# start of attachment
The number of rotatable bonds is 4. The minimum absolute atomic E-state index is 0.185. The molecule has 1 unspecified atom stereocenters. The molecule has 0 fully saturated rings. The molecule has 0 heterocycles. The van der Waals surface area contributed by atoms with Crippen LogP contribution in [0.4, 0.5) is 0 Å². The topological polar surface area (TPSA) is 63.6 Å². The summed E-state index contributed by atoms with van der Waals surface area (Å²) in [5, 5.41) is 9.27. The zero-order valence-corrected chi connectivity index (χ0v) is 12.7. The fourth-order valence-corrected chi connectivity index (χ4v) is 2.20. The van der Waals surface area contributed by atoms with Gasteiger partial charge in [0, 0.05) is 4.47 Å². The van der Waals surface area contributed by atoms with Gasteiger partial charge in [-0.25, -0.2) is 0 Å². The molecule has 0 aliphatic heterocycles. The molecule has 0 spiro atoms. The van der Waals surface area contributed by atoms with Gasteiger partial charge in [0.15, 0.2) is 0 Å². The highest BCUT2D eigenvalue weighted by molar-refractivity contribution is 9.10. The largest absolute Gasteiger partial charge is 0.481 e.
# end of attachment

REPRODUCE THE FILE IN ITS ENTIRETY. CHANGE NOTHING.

The number of rotatable bonds is 4. The minimum absolute atomic E-state index is 0.185. The molecule has 1 unspecified atom stereocenters. The molecule has 0 fully saturated rings. The molecule has 0 heterocycles. The van der Waals surface area contributed by atoms with Crippen LogP contribution in [0.4, 0.5) is 0 Å². The topological polar surface area (TPSA) is 63.6 Å². The summed E-state index contributed by atoms with van der Waals surface area (Å²) in [5, 5.41) is 9.27. The zero-order valence-corrected chi connectivity index (χ0v) is 12.7. The fourth-order valence-corrected chi connectivity index (χ4v) is 2.20. The van der Waals surface area contributed by atoms with Gasteiger partial charge in [0, 0.05) is 4.47 Å². The van der Waals surface area contributed by atoms with Gasteiger partial charge in [-0.25, -0.2) is 0 Å². The molecule has 0 aliphatic heterocycles. The molecule has 0 spiro atoms. The van der Waals surface area contributed by atoms with Gasteiger partial charge in [0.15, 0.2) is 0 Å². The highest BCUT2D eigenvalue weighted by molar-refractivity contribution is 9.10. The largest absolute Gasteiger partial charge is 0.481 e.